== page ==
To the editor:

I love the new reclining chairs and spacious seating of the newer theaters. My back escapes feeling increasingly irritated and I don’t have to awkwardly squirm my way through the aisle to get to the bathroom. But watching a black-and-white film at a vintage theater like The Cabot in Beverly obliterates such creature comforts and exposes the power and longevity of such spaces.

I watched “Suddenly” (1954) with Frank Sinatra last Wednesday for free, as part of the theater’s collaboration with The Film Detective to show classic films monthly. They introduced the historical theater (approaching its centennial birthday) and the film. Then, the house lights dim and the screen brightens.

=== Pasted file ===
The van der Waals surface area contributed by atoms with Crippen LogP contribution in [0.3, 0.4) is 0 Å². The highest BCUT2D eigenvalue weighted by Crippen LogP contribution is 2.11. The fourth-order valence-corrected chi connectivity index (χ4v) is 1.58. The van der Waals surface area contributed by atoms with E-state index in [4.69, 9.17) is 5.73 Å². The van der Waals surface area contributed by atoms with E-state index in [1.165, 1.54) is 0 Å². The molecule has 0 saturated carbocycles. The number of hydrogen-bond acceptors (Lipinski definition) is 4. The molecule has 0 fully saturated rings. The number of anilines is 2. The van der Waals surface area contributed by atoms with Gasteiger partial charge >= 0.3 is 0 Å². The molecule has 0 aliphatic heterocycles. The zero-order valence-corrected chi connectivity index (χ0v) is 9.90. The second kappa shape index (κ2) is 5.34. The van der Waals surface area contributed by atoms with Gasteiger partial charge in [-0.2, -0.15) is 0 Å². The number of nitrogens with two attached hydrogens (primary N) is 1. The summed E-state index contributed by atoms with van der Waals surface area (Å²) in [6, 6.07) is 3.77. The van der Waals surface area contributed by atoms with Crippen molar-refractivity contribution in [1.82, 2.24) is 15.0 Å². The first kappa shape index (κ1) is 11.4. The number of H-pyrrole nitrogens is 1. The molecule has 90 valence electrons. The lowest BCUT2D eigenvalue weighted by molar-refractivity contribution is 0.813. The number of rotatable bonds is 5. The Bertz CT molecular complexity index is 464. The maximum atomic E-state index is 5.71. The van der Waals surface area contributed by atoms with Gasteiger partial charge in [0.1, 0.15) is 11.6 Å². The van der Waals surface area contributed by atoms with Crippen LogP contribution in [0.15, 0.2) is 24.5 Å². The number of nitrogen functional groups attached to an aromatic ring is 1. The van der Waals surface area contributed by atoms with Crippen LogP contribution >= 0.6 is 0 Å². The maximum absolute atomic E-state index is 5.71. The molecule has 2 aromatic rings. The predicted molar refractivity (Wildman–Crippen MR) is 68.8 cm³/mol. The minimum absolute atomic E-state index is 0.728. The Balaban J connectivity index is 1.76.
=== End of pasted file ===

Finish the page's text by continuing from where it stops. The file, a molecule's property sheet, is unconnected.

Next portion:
Sitting in an old theater, its ornate decorations, streaming projector light, and even limited camera quality are not flaws in the experience but bonus features. As one sits there, munching on popcorn, slurping soda, and seeking the right balance between salty and sweet, one gets lost in the screen and its story. I did not live at the time when the film was released, but the viewing at the Cabot provokes some of the experience filmgoers of yesteryear partook. And simply put, it’s magical.

The Cabot is quickly becoming a happening place with world-class events and performances. I hope it continues to succeed. I also hope they continue with these classic film events and that even more people attend to enjoy a slice of cultural history and movie magic. 

Lance Eaton


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